When the Victorian Government introduced the Transport Accident Act in 1986, they made a promise. A promise to protect the rights of people injured in transport accidents. A promise to provide support and benefits to those injured on our roads.
The legislation was set up to provide fair compensation to the injured, and to do so in an efficient manner. Compensation can be made in a number of different ways, but generally it is classified as either ‘lump sum compensation’ or ‘benefits’. In this article, we focus on ‘benefits’.
The TAC operates as a no-fault scheme, which means benefits can be paid to an injured person, regardless of who caused the accident.
The TAC is responsible, by law, to cover the reasonable cost of “medical and like benefits” to people injured in transport accidents. Medical benefits include ambulance, hospital, nursing, medical, rehabilitation, therapy services, and of course medication. Unfortunately the kinds of benefits people are sometimes unaware of are what we know as “like benefits”. These include the provision of equipment, aids and household support services, as well as covering travel costs. In addition to providing medical support, the TAC are also responsible to provide these benefits to the injured.
It is often the case that injured persons are no longer able to perform their pre-accident domestic duties, including cooking, cleaning, shopping and gardening. The role of the TAC is to provide support to assist injured people in carrying out these day-to- day tasks. You may ask, “what happens to my benefits when my lump sum compensation is paid”? Do they cease? Am I no longer entitled? The answer is simple once we remember the promise made by the Victorian Government – assistance for life. As long as it is reasonable, you are entitled to receive “medical and like benefits” from the TAC for the rest of your life.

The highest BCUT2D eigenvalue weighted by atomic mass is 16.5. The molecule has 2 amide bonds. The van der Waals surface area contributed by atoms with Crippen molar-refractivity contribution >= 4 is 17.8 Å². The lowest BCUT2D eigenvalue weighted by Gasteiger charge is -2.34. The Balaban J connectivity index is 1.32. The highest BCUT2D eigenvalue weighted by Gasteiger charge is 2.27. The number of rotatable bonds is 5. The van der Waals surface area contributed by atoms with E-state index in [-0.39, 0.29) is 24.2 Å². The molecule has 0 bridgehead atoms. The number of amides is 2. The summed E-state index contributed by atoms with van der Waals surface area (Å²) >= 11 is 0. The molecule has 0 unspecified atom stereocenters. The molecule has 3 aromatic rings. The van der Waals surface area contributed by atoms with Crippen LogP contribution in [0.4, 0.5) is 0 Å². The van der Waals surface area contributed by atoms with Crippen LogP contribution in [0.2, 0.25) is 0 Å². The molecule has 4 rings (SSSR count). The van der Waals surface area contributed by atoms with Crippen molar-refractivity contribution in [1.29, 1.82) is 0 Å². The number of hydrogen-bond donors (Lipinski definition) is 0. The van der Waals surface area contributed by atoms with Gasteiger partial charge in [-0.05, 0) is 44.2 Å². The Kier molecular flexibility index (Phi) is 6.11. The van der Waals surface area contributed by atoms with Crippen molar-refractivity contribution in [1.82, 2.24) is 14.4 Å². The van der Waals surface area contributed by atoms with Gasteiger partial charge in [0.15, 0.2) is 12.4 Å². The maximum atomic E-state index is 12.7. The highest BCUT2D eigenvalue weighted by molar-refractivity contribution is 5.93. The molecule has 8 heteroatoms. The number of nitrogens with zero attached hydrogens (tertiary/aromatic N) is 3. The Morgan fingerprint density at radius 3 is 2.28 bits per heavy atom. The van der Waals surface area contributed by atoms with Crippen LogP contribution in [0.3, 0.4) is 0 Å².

For example, we recently negotiated a client’s lump sum compensation claim. He sustained serious injuries in a transport accident and after conducting negotiations with the TAC, we successfully settled the gentleman’s claim for approximately $485,000. Shortly after, a decision was made by the TAC to stop funding the home help services (cleaning and gardening) our client was receiving on an ongoing basis.
Remember, the TAC has an obligation to provide benefits to injured people for the rest of their life. We are currently in the process of challenging the decision, and we are confident that our client’s home help services will be reinstated in the near future.
At Henry Carus & Associates, we are committed to ensuring our client’s receive the level of support they are entitled to, even after your lump sum compensation is paid. For this reason, we keep in regular contact with our clients, and our doors are always open to them.
If you have a dispute with the TAC with respect to benefits not being provided, or provided at a level which is unreasonable, we can assist you. We do this at no extra cost to you, because at Henry Carus & Associates, our clients are “client’s for life”. We enjoy maintaining an ongoing relationship with people we have helped along the way.
Our message to the injured – do not forget the TAC’s promise.